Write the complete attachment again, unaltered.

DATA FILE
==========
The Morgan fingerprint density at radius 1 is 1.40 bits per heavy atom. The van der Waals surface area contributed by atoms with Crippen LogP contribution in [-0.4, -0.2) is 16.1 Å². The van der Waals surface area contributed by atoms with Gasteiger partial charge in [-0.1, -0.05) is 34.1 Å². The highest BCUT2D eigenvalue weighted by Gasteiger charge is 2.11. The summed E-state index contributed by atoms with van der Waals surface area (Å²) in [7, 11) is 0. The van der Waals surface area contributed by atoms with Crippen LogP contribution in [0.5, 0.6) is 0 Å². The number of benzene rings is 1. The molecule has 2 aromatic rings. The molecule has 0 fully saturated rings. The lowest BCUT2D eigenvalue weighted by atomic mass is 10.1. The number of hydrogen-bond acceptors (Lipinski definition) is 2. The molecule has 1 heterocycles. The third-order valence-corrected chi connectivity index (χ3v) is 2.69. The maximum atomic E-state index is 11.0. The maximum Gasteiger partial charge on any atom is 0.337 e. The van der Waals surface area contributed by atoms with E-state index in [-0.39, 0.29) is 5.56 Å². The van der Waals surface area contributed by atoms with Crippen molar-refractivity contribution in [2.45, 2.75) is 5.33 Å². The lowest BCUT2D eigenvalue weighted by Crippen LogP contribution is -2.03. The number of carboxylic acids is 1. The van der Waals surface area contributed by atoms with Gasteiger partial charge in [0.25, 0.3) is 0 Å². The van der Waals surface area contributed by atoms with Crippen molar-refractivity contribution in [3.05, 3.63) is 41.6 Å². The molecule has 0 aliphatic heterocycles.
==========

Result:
The Morgan fingerprint density at radius 1 is 1.40 bits per heavy atom. The van der Waals surface area contributed by atoms with Crippen LogP contribution in [-0.4, -0.2) is 16.1 Å². The van der Waals surface area contributed by atoms with Gasteiger partial charge in [-0.1, -0.05) is 34.1 Å². The highest BCUT2D eigenvalue weighted by Gasteiger charge is 2.11. The summed E-state index contributed by atoms with van der Waals surface area (Å²) in [7, 11) is 0. The van der Waals surface area contributed by atoms with Crippen LogP contribution in [0.5, 0.6) is 0 Å². The number of benzene rings is 1. The molecule has 2 aromatic rings. The molecule has 0 fully saturated rings. The lowest BCUT2D eigenvalue weighted by atomic mass is 10.1. The number of hydrogen-bond acceptors (Lipinski definition) is 2. The molecule has 1 heterocycles. The third-order valence-corrected chi connectivity index (χ3v) is 2.69. The maximum atomic E-state index is 11.0. The maximum Gasteiger partial charge on any atom is 0.337 e. The van der Waals surface area contributed by atoms with E-state index in [-0.39, 0.29) is 5.56 Å². The van der Waals surface area contributed by atoms with Crippen molar-refractivity contribution in [2.45, 2.75) is 5.33 Å². The lowest BCUT2D eigenvalue weighted by Crippen LogP contribution is -2.03. The number of carboxylic acids is 1. The van der Waals surface area contributed by atoms with Gasteiger partial charge in [0.25, 0.3) is 0 Å². The van der Waals surface area contributed by atoms with Crippen molar-refractivity contribution in [3.05, 3.63) is 41.6 Å². The molecule has 0 aliphatic heterocycles.